6. Bearings worn.
    7. Wearing rings worn.
    8. Impeller damaged.
    9. Casing gasket defective permitting internal leakage.
    10. Shaft or shat sleeves worn or scored at the packing.
    11. Packing improperly installed.
    12. Incorrect type of packing for operating conditions.
    13. Shaft running off center because of worn bearings or misalignment.
    14. Rotor out of balance resulting in vibration.
    15. Gland too tight resulting in no flow of ;liquid to lubricate packing.
    16. Failure to provide cooling liquid to water cooled stuffing box.
    17. Excessive clearance at bottom of stuffing box between the shaft and casing, causing packing to be forced into pump interior.
    18. Dirt or grit in sealing liquid, leading to scoring of shaft or shaft sleeves.
    19. Excessive thrust caused by a mechanical failure inside the pump or by the failure of the hydraulic balancing device, if any.
    20. Excessive grease or oil in bearing housing or lack of cooling, causing excessive bearing temperature.
    21. Lack of lubrication.
    22. Improper installation of antifriction bearings (damage during assembly, incorrect assembly of stacked bearings, use of unmatched bearings as a pair, etc.).
    23. Dirt getting into bearings.
    24. Rusting of bearings due to water getting into housing.
    25. Excessive cooling of water cooled bearing resulting in condensation in the bearing housing from moisture in the atmosphere.
    26. Wear Ring clearance.

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June 09, 2008

Guaranteed Energy Saving in Pumps

Today I'll share a very useful sure shot energy saving method in cooling water pumping system. So let me start as usual from some initial questions which are necessary for estimating the amount of efforts required in proving the concept.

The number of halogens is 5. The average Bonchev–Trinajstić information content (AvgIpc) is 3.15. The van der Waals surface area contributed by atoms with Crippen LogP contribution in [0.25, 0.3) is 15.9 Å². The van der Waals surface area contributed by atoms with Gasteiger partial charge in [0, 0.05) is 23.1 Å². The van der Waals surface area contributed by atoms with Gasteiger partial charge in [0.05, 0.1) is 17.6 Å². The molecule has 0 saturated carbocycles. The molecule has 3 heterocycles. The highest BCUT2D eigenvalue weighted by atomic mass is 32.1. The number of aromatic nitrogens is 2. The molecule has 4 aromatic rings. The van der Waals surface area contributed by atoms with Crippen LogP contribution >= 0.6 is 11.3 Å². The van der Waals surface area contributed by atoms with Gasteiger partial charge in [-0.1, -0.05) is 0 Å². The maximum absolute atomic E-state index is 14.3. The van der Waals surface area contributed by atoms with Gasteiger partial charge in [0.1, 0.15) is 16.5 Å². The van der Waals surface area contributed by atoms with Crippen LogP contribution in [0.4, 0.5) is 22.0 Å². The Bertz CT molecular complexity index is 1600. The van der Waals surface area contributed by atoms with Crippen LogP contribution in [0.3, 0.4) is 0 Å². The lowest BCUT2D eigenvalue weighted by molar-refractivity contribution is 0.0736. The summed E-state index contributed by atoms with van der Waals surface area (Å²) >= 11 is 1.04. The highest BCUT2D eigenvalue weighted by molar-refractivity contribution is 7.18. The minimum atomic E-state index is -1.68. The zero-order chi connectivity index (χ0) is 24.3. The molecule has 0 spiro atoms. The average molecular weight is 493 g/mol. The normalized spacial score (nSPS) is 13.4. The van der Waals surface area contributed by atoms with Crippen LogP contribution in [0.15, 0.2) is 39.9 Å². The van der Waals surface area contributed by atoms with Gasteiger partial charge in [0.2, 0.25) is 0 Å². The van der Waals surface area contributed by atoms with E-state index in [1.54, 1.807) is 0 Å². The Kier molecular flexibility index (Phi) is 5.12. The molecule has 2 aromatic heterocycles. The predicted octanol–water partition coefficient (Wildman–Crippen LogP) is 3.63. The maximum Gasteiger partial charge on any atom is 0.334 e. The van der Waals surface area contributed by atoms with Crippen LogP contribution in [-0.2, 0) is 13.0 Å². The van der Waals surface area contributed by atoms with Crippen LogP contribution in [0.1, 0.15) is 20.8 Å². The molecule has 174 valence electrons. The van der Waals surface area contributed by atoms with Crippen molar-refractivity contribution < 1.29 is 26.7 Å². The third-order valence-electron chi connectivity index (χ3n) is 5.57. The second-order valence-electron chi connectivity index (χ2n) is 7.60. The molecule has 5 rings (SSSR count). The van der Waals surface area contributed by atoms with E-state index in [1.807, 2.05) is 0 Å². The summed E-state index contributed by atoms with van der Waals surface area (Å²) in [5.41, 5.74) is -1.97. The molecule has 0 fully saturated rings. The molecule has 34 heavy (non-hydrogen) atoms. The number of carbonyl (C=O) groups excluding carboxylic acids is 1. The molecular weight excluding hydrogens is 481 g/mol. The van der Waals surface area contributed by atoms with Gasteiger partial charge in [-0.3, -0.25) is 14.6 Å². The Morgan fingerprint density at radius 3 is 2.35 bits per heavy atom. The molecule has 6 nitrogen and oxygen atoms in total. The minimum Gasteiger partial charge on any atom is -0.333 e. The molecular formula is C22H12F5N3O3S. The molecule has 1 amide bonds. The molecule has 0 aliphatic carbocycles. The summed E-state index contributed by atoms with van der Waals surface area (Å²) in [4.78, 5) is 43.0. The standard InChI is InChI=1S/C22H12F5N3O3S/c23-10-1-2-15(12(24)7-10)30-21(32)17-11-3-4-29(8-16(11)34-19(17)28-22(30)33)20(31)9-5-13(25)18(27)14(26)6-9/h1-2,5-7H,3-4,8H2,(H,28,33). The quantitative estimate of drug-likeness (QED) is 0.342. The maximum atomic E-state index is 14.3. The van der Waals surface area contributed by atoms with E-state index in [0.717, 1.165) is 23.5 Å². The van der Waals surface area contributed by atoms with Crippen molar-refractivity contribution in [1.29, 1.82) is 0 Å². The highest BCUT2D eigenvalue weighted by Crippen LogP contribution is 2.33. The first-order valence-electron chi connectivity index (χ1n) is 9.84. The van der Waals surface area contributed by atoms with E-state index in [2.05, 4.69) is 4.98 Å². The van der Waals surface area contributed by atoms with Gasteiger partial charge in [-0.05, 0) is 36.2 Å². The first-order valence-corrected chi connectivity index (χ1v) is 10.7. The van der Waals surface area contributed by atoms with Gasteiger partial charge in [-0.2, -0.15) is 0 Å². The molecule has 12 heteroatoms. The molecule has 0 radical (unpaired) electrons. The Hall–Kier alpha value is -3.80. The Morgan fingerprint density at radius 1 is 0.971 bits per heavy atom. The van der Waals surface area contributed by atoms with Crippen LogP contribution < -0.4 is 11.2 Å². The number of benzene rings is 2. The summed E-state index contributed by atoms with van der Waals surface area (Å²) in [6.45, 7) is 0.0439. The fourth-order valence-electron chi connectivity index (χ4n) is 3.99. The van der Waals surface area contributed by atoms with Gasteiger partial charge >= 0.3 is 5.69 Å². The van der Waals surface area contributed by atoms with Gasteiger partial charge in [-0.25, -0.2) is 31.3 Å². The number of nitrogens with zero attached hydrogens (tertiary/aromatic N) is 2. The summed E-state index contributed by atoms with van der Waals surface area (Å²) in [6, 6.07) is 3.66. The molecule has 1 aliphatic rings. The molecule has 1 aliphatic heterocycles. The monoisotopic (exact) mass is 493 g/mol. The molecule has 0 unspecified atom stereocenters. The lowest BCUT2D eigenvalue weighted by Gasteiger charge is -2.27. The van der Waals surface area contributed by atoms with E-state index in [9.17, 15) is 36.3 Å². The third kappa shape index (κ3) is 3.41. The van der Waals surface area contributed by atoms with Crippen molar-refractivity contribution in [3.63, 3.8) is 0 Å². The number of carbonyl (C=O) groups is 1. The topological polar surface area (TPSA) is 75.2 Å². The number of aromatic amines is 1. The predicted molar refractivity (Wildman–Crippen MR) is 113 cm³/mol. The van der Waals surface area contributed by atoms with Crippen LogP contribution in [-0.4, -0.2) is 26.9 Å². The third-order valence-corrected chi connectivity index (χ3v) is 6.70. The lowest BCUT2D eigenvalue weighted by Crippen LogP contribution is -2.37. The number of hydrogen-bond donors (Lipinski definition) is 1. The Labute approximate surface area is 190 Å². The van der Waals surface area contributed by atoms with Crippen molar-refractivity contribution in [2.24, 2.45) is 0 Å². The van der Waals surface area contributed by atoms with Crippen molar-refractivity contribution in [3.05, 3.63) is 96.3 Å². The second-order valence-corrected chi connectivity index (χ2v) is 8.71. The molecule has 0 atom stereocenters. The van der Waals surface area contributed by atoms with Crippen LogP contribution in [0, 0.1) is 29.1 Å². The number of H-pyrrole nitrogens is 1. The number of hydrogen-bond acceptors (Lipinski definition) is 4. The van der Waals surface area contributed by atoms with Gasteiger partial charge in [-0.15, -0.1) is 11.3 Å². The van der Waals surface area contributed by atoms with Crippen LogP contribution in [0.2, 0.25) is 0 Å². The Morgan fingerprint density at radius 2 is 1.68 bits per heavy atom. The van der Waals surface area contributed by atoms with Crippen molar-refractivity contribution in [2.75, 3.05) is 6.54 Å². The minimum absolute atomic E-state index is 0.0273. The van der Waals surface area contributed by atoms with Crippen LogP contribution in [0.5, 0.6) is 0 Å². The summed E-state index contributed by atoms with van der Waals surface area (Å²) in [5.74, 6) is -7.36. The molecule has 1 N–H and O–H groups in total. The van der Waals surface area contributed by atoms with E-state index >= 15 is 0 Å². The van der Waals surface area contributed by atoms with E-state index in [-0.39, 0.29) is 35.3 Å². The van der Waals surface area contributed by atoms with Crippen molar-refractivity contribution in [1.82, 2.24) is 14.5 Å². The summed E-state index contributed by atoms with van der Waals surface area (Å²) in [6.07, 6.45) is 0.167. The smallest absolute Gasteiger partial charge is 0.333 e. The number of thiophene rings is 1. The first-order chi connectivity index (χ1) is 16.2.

How many cooling water pumps do you have in your unit? I have ~50 major such pumps.
What is the total power load of these pumps? It is ~ 6000 kW in my unit - YES whopping 6 MW load.
What is the potential of saving out of this load - May vary from 5 - 7% or more, based on actually achieved savings in my units.

Related References


How it Works
Whenever a cooling water pump is used it is generally getting corroded over a period of time due to several issues related to cooling water treatment & therefore, mostly it is pitting corrosion which makes the casing inner surface rough & it becomes tough for handling water efficiently.

In a centrifugal pump the action is to provide rotary forces to convert the velocity energy into pressure energy. These centrifugal forces when comes in contact with the rough wall of casing the frictional coefficient between fluid & pump casing wall increases. Thus, overall losses inside the pump increases & hence efficiency drop is observed over a period of time.

When we apply any ceramic or enamel coating on the inside wall of pump casing this frictional resistance reduces, therefore energy saving is achieved. In general I have used this method on different pumps ranging from samll ~100 kW to very large 1 MW pumps & found 5-7% savings actually achieved. The saving range can vary depending on the condition of your pump.

The benefit of this suggestion is that
  1. It increase efficiency for new pumps by reducing inherent friction of material & fluid - So you get more efficiency but it will be limited to ~1-2%
  2. Increase in efficiency of older pumps - the scope here is more 5-7% or higher
  3. Increase in life of older pumps
  4. Avoid early damage to new pumps
  5. Avoid drop in efficiency of new pumps
  6. Delay investment for replacement of older pumps saving capital & interest cost
  7. Restore pump head
  8. Restore pump capacity


Here are the pics of before & after coating in my unit.




In my case of 50 pumps the estimated investment was only Rs. 20 Lac & saving of 360 kW power @ 6% out of total 6 MW load. This equals to Rs. 114 Lac/year saving at Rs. 4.0 / unit power cost. Thus payback was only 2 months.

Do you still need more good reason to read 'Chemical Professionals'......NO......So get this idea, start working on it, send a proposal to your BOSS..............IT WILL NOT FAIL....................& get a promotion next year.